approach to supervision (Carretta et al., 2015). Masciandaro et al. (2011) nd a relatively
complex EU supervision framework with, at the bottom layer, a large and heterogeneous
group of national supervisory authorities, with a wide variety of architectures, governance
arrangements, supervisory cultures and regulatory frameworks.
The recent Comprehensive Assessment exercise carried out by the ECB in close
collaboration with the European Banking Authority represented, de facto, the rst
opportunity for the comparison of the risk cultures of supervised entities and supervisors.
This work is aimed to assess the risk culture of a sample of Central Banks and
Supervisory Authorities in Europe as well as of the ECB. The main assumptions are:
the existence of a signicant degree of differentiation of the risk cultures among
supervisors, which also reects the country-specic factors (Mihet, 2012); and
the presence of a “distance” between these cultures and the risk culture of the ECB.
In this perspective, the paper points out that these diversities, especially in presence of credit
markets still characterized by poor integration, could create unwanted distortion effects
during the initial stages of the Banking Union.
This paper has important policy implications. In fact, if it is true that supervisory risk
cultures are quite different among EU countries, the establishment of a Banking Union could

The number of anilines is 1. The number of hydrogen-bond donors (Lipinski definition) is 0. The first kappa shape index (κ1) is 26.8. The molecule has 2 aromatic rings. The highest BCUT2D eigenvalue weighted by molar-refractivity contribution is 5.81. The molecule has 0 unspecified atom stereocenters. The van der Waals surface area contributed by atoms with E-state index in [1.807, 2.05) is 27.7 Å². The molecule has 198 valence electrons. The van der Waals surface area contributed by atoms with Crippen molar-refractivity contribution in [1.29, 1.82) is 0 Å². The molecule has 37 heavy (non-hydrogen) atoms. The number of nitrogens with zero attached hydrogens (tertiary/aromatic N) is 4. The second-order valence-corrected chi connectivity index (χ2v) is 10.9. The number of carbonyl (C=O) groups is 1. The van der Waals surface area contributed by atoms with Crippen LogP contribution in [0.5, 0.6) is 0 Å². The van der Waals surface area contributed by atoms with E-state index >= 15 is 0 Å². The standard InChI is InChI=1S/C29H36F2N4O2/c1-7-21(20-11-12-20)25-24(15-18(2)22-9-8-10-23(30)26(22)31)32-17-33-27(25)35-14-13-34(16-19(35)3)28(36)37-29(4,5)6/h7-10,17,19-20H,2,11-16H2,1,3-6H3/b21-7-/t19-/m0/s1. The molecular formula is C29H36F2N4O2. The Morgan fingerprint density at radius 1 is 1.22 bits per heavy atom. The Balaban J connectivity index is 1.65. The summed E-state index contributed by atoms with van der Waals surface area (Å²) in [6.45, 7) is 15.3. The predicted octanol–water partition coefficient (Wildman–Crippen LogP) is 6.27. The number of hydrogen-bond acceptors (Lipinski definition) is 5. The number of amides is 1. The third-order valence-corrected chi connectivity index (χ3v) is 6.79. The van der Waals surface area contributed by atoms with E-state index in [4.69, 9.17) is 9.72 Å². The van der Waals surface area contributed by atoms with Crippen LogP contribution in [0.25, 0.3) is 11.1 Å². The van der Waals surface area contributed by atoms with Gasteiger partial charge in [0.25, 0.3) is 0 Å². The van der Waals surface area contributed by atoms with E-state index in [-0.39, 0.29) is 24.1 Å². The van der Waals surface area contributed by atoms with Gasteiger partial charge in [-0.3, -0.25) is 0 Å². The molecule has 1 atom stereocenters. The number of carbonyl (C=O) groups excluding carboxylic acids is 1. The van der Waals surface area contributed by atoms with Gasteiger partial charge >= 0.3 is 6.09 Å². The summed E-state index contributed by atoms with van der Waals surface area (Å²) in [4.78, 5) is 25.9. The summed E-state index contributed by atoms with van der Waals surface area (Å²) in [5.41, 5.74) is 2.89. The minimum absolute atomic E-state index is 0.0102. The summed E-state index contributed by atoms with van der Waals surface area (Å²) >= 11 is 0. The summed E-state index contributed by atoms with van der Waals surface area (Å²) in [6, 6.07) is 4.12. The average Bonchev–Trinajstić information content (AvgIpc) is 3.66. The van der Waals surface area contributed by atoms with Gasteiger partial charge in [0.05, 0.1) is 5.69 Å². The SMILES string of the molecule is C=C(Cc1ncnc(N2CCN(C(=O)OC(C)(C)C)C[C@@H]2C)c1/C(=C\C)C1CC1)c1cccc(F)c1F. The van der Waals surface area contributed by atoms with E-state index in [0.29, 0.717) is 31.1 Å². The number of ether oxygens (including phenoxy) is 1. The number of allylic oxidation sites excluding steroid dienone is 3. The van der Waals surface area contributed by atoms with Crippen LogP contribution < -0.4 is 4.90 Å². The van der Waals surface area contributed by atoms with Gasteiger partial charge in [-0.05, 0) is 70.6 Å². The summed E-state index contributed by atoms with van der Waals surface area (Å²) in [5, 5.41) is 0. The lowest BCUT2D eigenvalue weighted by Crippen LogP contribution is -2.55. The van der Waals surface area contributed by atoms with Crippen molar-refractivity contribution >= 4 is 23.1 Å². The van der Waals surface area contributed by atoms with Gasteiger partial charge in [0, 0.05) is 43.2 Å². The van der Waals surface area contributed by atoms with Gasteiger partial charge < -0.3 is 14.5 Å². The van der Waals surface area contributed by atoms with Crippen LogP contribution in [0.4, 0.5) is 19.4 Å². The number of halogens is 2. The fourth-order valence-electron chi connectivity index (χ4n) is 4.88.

require a severe “tness effort” from ECB, to properly manage the relationship with the
different cultures of EU national supervisors.
The rest of the paper is structured as follows. Section 2 presents the main literature; Section 3
describes the methods; Section 4 presents the results and conclusions are drawn in Section 5.
Literature
Supervisory style can be dened as the behaviour that supervisors adopt in supervision,
according to different mixes of tools, resources and available information. When analysing
supervisory styles, it is possible to move between two extremes, thus determining an ample
set of possible supervisory interventions’ congurations (Carretta et al., 2009;Caprio, 2012;
Carretta et al., 2013).
On the one hand, there is a more formal style characterized by vertical relationships
between supervisors and supervised nancial intermediaries; the emphasis is on general,
prescriptive rules of conduct; on-going supervision is prevailing and it is based on frequent
and detailed reporting; sanctions are imposed mostly because of formal and technical
failures; the focus on the enhancement of internal governance of supervised banks is weak.
On the other hand, there is a more result-oriented supervisory style characterized by
horizontal relationships between supervisors and supervised nancial intermediaries; the
emphasis is on comprehension and sharing of best practices; inspections are prevailing;
supervisors are geographically close to supervised entities; sanctions are mostly imposed
because of failures in internal organization and control; the focus on the enhancement of
corporate and internal governance of supervised banks is strong.
Might differences in supervisory styles affect supervisory performance? In principle,
given the two goals of stability and efciency of the nancial system, some supervisory
styles could have positive effects on one goal but not, to the same extent, on the other one;
they could reach their objectives either in the short run or in the long run. A style that shows
to be very demanding in terms of formal compliance could increase compliance costs, thus
reducing the efciency of the supervised banks. Alternatively, a style that appears more
oriented towards cooperation and proximity, by stimulating a learning process on safe and
JFRC